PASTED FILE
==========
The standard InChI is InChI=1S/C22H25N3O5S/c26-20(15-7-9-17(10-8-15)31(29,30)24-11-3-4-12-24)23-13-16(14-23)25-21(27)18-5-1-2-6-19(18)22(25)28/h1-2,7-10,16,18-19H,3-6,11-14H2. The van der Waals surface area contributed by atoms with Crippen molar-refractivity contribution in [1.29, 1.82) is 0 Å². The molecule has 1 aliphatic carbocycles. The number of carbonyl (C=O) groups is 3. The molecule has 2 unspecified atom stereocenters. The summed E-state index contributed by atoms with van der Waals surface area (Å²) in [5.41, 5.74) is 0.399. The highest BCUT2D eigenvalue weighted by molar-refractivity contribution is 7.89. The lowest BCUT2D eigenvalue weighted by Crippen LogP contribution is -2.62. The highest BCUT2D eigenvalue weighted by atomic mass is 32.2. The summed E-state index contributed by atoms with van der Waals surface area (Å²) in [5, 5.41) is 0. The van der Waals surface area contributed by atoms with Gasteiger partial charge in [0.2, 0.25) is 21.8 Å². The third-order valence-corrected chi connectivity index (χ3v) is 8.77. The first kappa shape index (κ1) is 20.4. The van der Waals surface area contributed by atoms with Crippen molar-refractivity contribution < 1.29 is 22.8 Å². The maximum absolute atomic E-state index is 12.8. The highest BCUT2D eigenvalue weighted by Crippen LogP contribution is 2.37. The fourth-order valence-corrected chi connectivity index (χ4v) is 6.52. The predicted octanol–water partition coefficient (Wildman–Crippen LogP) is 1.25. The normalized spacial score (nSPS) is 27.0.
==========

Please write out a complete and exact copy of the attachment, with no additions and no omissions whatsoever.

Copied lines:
The standard InChI is InChI=1S/C22H25N3O5S/c26-20(15-7-9-17(10-8-15)31(29,30)24-11-3-4-12-24)23-13-16(14-23)25-21(27)18-5-1-2-6-19(18)22(25)28/h1-2,7-10,16,18-19H,3-6,11-14H2. The van der Waals surface area contributed by atoms with Crippen molar-refractivity contribution in [1.29, 1.82) is 0 Å². The molecule has 1 aliphatic carbocycles. The number of carbonyl (C=O) groups is 3. The molecule has 2 unspecified atom stereocenters. The summed E-state index contributed by atoms with van der Waals surface area (Å²) in [5.41, 5.74) is 0.399. The highest BCUT2D eigenvalue weighted by molar-refractivity contribution is 7.89. The lowest BCUT2D eigenvalue weighted by Crippen LogP contribution is -2.62. The highest BCUT2D eigenvalue weighted by atomic mass is 32.2. The summed E-state index contributed by atoms with van der Waals surface area (Å²) in [5, 5.41) is 0. The van der Waals surface area contributed by atoms with Gasteiger partial charge in [0.2, 0.25) is 21.8 Å². The third-order valence-corrected chi connectivity index (χ3v) is 8.77. The first kappa shape index (κ1) is 20.4. The van der Waals surface area contributed by atoms with Crippen molar-refractivity contribution < 1.29 is 22.8 Å². The maximum absolute atomic E-state index is 12.8. The highest BCUT2D eigenvalue weighted by Crippen LogP contribution is 2.37. The fourth-order valence-corrected chi connectivity index (χ4v) is 6.52. The predicted octanol–water partition coefficient (Wildman–Crippen LogP) is 1.25. The normalized spacial score (nSPS) is 27.0.